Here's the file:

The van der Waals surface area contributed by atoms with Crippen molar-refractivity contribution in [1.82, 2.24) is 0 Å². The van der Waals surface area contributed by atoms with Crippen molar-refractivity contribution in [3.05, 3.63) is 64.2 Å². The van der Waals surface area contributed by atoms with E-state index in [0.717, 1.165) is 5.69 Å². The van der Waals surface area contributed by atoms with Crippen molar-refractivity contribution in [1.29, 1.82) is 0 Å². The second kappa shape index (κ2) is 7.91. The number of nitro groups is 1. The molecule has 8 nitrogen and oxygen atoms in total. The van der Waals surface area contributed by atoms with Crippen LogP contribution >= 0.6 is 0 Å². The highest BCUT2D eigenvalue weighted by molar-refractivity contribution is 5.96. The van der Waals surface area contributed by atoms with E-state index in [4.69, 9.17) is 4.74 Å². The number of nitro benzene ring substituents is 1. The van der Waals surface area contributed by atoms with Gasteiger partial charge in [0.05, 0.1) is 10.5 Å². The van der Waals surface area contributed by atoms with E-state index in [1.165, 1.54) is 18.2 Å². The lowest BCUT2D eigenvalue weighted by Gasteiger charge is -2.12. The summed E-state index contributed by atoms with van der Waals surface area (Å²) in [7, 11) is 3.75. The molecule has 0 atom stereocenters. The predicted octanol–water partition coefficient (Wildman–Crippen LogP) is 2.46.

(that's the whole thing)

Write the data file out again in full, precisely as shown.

The van der Waals surface area contributed by atoms with Crippen molar-refractivity contribution in [1.82, 2.24) is 0 Å². The van der Waals surface area contributed by atoms with Crippen molar-refractivity contribution in [3.05, 3.63) is 64.2 Å². The van der Waals surface area contributed by atoms with E-state index in [0.717, 1.165) is 5.69 Å². The van der Waals surface area contributed by atoms with Crippen molar-refractivity contribution in [1.29, 1.82) is 0 Å². The second kappa shape index (κ2) is 7.91. The number of nitro groups is 1. The molecule has 8 nitrogen and oxygen atoms in total. The van der Waals surface area contributed by atoms with Crippen LogP contribution >= 0.6 is 0 Å². The highest BCUT2D eigenvalue weighted by molar-refractivity contribution is 5.96. The van der Waals surface area contributed by atoms with E-state index in [4.69, 9.17) is 4.74 Å². The number of nitro benzene ring substituents is 1. The van der Waals surface area contributed by atoms with Gasteiger partial charge in [0.05, 0.1) is 10.5 Å². The van der Waals surface area contributed by atoms with E-state index in [1.165, 1.54) is 18.2 Å². The lowest BCUT2D eigenvalue weighted by Gasteiger charge is -2.12. The summed E-state index contributed by atoms with van der Waals surface area (Å²) in [7, 11) is 3.75. The molecule has 0 atom stereocenters. The predicted octanol–water partition coefficient (Wildman–Crippen LogP) is 2.46.